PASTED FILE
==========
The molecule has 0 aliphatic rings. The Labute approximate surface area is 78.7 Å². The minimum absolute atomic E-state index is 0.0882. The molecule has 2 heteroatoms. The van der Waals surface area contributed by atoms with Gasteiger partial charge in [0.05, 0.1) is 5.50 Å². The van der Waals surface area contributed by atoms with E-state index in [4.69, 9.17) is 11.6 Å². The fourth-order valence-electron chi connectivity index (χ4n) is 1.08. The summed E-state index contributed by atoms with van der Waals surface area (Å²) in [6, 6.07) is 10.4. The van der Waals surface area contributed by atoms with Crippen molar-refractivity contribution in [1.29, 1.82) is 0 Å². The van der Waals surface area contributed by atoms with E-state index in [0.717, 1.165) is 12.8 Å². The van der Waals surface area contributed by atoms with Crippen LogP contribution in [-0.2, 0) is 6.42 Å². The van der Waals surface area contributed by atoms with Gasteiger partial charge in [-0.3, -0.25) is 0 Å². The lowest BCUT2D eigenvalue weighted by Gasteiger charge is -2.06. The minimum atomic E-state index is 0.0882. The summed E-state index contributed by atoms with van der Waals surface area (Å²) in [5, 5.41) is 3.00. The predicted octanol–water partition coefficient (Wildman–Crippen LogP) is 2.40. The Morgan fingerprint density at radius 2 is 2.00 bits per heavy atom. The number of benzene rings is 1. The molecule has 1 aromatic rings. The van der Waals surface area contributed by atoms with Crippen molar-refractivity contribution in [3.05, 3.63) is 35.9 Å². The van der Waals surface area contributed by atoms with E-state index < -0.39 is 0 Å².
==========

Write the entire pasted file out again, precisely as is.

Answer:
The molecule has 0 aliphatic rings. The Labute approximate surface area is 78.7 Å². The minimum absolute atomic E-state index is 0.0882. The molecule has 2 heteroatoms. The van der Waals surface area contributed by atoms with Gasteiger partial charge in [0.05, 0.1) is 5.50 Å². The van der Waals surface area contributed by atoms with E-state index in [4.69, 9.17) is 11.6 Å². The fourth-order valence-electron chi connectivity index (χ4n) is 1.08. The summed E-state index contributed by atoms with van der Waals surface area (Å²) in [6, 6.07) is 10.4. The van der Waals surface area contributed by atoms with Crippen molar-refractivity contribution in [1.29, 1.82) is 0 Å². The van der Waals surface area contributed by atoms with E-state index in [0.717, 1.165) is 12.8 Å². The van der Waals surface area contributed by atoms with Crippen LogP contribution in [-0.2, 0) is 6.42 Å². The van der Waals surface area contributed by atoms with Gasteiger partial charge in [-0.3, -0.25) is 0 Å². The lowest BCUT2D eigenvalue weighted by Gasteiger charge is -2.06. The minimum atomic E-state index is 0.0882. The summed E-state index contributed by atoms with van der Waals surface area (Å²) in [5, 5.41) is 3.00. The predicted octanol–water partition coefficient (Wildman–Crippen LogP) is 2.40. The Morgan fingerprint density at radius 2 is 2.00 bits per heavy atom. The number of benzene rings is 1. The molecule has 1 aromatic rings. The van der Waals surface area contributed by atoms with Crippen molar-refractivity contribution in [3.05, 3.63) is 35.9 Å². The van der Waals surface area contributed by atoms with E-state index < -0.39 is 0 Å².